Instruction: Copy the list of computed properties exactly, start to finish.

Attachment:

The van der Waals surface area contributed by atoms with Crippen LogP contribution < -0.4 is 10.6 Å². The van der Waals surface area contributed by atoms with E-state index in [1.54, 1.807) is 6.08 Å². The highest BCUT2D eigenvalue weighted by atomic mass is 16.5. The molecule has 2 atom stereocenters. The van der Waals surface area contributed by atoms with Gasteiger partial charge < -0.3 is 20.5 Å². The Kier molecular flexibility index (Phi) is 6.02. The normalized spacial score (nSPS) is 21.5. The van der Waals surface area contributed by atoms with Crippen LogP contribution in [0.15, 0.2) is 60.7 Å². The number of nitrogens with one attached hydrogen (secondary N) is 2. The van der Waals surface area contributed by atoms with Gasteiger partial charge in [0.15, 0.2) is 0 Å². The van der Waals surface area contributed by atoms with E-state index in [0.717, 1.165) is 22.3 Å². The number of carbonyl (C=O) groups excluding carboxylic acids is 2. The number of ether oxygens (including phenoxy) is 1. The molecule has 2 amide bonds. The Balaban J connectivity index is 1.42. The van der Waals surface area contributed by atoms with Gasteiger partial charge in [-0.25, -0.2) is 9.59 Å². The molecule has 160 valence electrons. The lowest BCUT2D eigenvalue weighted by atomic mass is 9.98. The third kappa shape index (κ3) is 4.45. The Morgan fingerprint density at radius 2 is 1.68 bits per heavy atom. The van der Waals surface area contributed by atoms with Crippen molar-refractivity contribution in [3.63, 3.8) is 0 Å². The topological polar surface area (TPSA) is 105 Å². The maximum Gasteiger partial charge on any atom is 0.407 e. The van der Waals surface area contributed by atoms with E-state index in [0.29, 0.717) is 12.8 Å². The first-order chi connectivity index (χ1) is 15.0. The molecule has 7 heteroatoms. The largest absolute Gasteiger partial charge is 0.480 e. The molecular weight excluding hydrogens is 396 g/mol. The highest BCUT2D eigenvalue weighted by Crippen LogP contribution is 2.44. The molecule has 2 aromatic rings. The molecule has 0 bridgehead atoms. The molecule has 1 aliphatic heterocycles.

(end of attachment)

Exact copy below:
The van der Waals surface area contributed by atoms with Crippen LogP contribution < -0.4 is 10.6 Å². The van der Waals surface area contributed by atoms with E-state index in [1.54, 1.807) is 6.08 Å². The highest BCUT2D eigenvalue weighted by atomic mass is 16.5. The molecule has 2 atom stereocenters. The van der Waals surface area contributed by atoms with Gasteiger partial charge < -0.3 is 20.5 Å². The Kier molecular flexibility index (Phi) is 6.02. The normalized spacial score (nSPS) is 21.5. The van der Waals surface area contributed by atoms with Crippen LogP contribution in [0.15, 0.2) is 60.7 Å². The number of nitrogens with one attached hydrogen (secondary N) is 2. The van der Waals surface area contributed by atoms with Gasteiger partial charge in [0.15, 0.2) is 0 Å². The van der Waals surface area contributed by atoms with E-state index in [0.717, 1.165) is 22.3 Å². The number of carbonyl (C=O) groups excluding carboxylic acids is 2. The number of ether oxygens (including phenoxy) is 1. The molecule has 2 amide bonds. The Balaban J connectivity index is 1.42. The van der Waals surface area contributed by atoms with Gasteiger partial charge in [-0.25, -0.2) is 9.59 Å². The molecule has 160 valence electrons. The lowest BCUT2D eigenvalue weighted by atomic mass is 9.98. The third kappa shape index (κ3) is 4.45. The Morgan fingerprint density at radius 2 is 1.68 bits per heavy atom. The van der Waals surface area contributed by atoms with Crippen molar-refractivity contribution in [3.63, 3.8) is 0 Å². The topological polar surface area (TPSA) is 105 Å². The maximum Gasteiger partial charge on any atom is 0.407 e. The van der Waals surface area contributed by atoms with E-state index in [0.29, 0.717) is 12.8 Å². The first-order chi connectivity index (χ1) is 15.0. The molecule has 7 heteroatoms. The largest absolute Gasteiger partial charge is 0.480 e. The molecular weight excluding hydrogens is 396 g/mol. The highest BCUT2D eigenvalue weighted by Crippen LogP contribution is 2.44. The molecule has 2 aromatic rings. The molecule has 0 bridgehead atoms. The molecule has 1 aliphatic heterocycles.